Air Canada (TSX:AC)(TSX:AC.B) rose 7% May 5 after reporting a loss for the first quarter of this year.
Let’s take a look at the numbers to see why the market responded positively to what appeared to be bad results.
In the stock market, bad news is good news if the bad news is less bad than expected, and that’s what happened to Air Canada when the Q1 results came out.
Analysts had expected the company to report a loss of $0.61 per share. As it turns out, Air Canada only lost $0.32 per share on an adjusted basis, so everyone let out a sigh of relief and piled back in to the stock.
The concern had been that rising fuel prices would hit the bottom line much harder, but Air Canada managed to mitigate the impact of a 48% year-over-year hike in fuel prices by flying more passengers and delaying some costs.
Lower maintenance costs helped the numbers, but some of the benefit came from maintenance work being deferred.
Revenues rose 8.9%, and system traffic jumped 14% compared to Q1 2016.
Air Canada is in the third year of a large capacity expansion with a focus on growing international traffic using the new wide-body fleet of planes.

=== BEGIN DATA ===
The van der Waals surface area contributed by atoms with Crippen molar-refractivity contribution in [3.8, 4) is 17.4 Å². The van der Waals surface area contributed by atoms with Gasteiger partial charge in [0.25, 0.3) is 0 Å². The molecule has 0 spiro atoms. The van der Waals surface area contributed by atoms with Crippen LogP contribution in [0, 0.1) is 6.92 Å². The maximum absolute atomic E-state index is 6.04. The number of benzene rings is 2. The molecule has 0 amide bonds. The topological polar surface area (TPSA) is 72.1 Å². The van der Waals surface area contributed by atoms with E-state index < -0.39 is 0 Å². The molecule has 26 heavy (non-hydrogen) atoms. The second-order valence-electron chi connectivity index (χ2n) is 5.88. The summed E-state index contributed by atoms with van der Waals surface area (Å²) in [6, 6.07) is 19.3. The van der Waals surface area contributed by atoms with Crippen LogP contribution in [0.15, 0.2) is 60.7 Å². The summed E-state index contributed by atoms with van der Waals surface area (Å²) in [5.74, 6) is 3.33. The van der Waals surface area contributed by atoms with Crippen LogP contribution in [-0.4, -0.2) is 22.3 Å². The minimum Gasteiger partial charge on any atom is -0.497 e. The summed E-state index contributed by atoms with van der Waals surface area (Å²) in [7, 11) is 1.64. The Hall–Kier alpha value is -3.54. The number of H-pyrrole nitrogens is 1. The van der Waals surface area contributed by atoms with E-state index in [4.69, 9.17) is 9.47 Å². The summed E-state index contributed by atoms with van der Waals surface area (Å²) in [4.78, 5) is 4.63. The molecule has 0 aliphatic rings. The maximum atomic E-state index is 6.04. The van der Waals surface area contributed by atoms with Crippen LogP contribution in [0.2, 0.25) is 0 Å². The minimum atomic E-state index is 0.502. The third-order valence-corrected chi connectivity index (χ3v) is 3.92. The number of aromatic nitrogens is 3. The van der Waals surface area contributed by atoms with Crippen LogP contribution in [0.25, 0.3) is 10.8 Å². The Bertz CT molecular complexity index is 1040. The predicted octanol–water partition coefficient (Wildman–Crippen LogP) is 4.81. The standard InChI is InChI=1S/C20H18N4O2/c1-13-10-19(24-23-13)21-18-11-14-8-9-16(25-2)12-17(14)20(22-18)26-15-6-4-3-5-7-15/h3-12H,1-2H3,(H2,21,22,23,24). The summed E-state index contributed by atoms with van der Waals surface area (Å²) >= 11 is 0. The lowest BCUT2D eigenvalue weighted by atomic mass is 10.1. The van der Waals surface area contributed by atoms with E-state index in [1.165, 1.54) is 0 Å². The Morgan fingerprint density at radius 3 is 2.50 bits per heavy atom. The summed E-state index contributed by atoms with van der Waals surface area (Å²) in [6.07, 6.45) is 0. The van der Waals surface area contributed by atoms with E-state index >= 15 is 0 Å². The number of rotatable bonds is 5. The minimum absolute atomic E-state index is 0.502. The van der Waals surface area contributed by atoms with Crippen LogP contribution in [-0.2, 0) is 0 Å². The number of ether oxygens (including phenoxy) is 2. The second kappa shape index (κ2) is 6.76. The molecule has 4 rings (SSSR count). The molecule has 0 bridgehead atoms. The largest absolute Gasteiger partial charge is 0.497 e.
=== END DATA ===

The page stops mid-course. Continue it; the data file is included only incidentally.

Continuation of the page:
For example, Air Canada started its non-stop daily service from Montreal to Shanghai in the first quarter. In addition, the company’s expansion of its Rouge service to leisure markets is seeing success.
Debt and liquidity in decent shape
Air Canada reported adjusted net debt of $6.7 billion as of March 31, 2017. The adjusted net debt to EBITDAR ratio was 2.5 compared to 2.6 at the end of December.
The company finished Q1 2017 with unrestricted liquidity of $4 billion compared to $3.4 billion at the end of Q4 2016.
Free cash flow for the quarter came in at $470 million.
Air Canada says it is on track to achieve its EBITDAR margin target of 15-18% for full year 2017 and 2018.
Free cash flow for the year is targeted at $200-500 million.
Management is confident it can meet its goal of getting the leverage ratio down to 2.2 by 2018.
Should you buy?
Air Canada is making good progress on its efforts to reduce costs and expand its capacity around the globe. Debt is under control, and the company is generating positive free cash flow.
At $13.60 per share, the stock is already up more than 40% in the past 12 months, so most of the good new might already be baked in to the current price.
Airline stocks, and Air Canada specifically, tend to be volatile, and the best time to buy is normally when things look rather bleak.
For example, this stock traded for $1 in 2012.
As such, I would prefer to look for deals in the dividend-growth names right now, rather than adding Air Canada to the portfolio.
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Fool contributor Andrew Walker has no position in any stocks mentioned.